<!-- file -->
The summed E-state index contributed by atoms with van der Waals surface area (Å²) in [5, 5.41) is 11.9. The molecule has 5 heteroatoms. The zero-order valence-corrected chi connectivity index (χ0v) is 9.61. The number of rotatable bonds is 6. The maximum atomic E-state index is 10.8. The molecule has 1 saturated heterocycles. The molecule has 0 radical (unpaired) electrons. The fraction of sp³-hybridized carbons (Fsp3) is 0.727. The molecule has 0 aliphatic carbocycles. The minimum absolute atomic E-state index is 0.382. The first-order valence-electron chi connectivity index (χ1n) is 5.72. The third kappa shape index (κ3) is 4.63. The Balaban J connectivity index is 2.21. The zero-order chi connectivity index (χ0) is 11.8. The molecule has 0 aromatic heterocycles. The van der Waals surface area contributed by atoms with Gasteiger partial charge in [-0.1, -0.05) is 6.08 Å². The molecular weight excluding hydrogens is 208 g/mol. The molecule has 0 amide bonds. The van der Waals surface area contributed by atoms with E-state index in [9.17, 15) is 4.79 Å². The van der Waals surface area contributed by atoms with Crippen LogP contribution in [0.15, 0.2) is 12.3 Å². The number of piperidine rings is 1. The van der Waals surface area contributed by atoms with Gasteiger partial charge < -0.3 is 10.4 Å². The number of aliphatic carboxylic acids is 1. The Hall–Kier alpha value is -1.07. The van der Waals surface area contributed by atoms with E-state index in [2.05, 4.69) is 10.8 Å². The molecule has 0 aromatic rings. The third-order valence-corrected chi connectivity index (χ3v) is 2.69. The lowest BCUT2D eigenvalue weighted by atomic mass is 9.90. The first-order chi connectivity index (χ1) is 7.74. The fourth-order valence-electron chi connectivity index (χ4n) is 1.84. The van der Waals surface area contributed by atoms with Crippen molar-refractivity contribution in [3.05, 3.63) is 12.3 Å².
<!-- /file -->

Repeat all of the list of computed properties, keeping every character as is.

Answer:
The summed E-state index contributed by atoms with van der Waals surface area (Å²) in [5, 5.41) is 11.9. The molecule has 5 heteroatoms. The zero-order valence-corrected chi connectivity index (χ0v) is 9.61. The number of rotatable bonds is 6. The maximum atomic E-state index is 10.8. The molecule has 1 saturated heterocycles. The molecule has 0 radical (unpaired) electrons. The fraction of sp³-hybridized carbons (Fsp3) is 0.727. The molecule has 0 aliphatic carbocycles. The minimum absolute atomic E-state index is 0.382. The first-order valence-electron chi connectivity index (χ1n) is 5.72. The third kappa shape index (κ3) is 4.63. The Balaban J connectivity index is 2.21. The zero-order chi connectivity index (χ0) is 11.8. The molecule has 0 aromatic heterocycles. The van der Waals surface area contributed by atoms with Gasteiger partial charge in [-0.1, -0.05) is 6.08 Å². The molecular weight excluding hydrogens is 208 g/mol. The molecule has 0 amide bonds. The van der Waals surface area contributed by atoms with E-state index in [9.17, 15) is 4.79 Å². The van der Waals surface area contributed by atoms with Crippen LogP contribution in [0.15, 0.2) is 12.3 Å². The number of piperidine rings is 1. The van der Waals surface area contributed by atoms with Gasteiger partial charge < -0.3 is 10.4 Å². The number of aliphatic carboxylic acids is 1. The Hall–Kier alpha value is -1.07. The van der Waals surface area contributed by atoms with E-state index in [2.05, 4.69) is 10.8 Å². The molecule has 0 aromatic rings. The third-order valence-corrected chi connectivity index (χ3v) is 2.69. The lowest BCUT2D eigenvalue weighted by atomic mass is 9.90. The first-order chi connectivity index (χ1) is 7.74. The fourth-order valence-electron chi connectivity index (χ4n) is 1.84. The van der Waals surface area contributed by atoms with Crippen molar-refractivity contribution in [3.05, 3.63) is 12.3 Å².